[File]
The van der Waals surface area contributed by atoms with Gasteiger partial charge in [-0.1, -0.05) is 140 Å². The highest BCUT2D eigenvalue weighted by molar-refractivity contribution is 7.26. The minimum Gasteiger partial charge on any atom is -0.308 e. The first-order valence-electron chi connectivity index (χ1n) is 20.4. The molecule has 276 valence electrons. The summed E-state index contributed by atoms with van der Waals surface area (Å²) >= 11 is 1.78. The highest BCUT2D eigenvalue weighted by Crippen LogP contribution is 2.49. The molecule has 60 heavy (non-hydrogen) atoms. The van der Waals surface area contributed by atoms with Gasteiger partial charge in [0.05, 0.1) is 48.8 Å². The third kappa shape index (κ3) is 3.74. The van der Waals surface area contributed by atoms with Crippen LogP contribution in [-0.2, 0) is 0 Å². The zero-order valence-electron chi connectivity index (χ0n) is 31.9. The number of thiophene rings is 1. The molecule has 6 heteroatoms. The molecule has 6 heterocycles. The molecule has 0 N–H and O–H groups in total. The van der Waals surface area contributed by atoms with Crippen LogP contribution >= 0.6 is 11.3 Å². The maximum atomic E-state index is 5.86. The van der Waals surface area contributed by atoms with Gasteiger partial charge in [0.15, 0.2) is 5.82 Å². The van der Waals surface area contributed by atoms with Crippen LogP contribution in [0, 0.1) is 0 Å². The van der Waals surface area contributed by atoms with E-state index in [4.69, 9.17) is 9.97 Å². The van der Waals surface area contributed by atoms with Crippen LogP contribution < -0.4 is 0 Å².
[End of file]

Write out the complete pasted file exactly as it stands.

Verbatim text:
The van der Waals surface area contributed by atoms with Gasteiger partial charge in [-0.1, -0.05) is 140 Å². The highest BCUT2D eigenvalue weighted by molar-refractivity contribution is 7.26. The minimum Gasteiger partial charge on any atom is -0.308 e. The first-order valence-electron chi connectivity index (χ1n) is 20.4. The molecule has 276 valence electrons. The summed E-state index contributed by atoms with van der Waals surface area (Å²) >= 11 is 1.78. The highest BCUT2D eigenvalue weighted by Crippen LogP contribution is 2.49. The molecule has 60 heavy (non-hydrogen) atoms. The van der Waals surface area contributed by atoms with Gasteiger partial charge in [0.05, 0.1) is 48.8 Å². The third kappa shape index (κ3) is 3.74. The van der Waals surface area contributed by atoms with Crippen LogP contribution in [-0.2, 0) is 0 Å². The zero-order valence-electron chi connectivity index (χ0n) is 31.9. The number of thiophene rings is 1. The molecule has 6 heteroatoms. The molecule has 6 heterocycles. The molecule has 0 N–H and O–H groups in total. The van der Waals surface area contributed by atoms with Crippen LogP contribution >= 0.6 is 11.3 Å². The maximum atomic E-state index is 5.86. The van der Waals surface area contributed by atoms with Gasteiger partial charge in [0.15, 0.2) is 5.82 Å². The van der Waals surface area contributed by atoms with Crippen LogP contribution in [0, 0.1) is 0 Å². The van der Waals surface area contributed by atoms with E-state index in [4.69, 9.17) is 9.97 Å². The van der Waals surface area contributed by atoms with Crippen LogP contribution < -0.4 is 0 Å².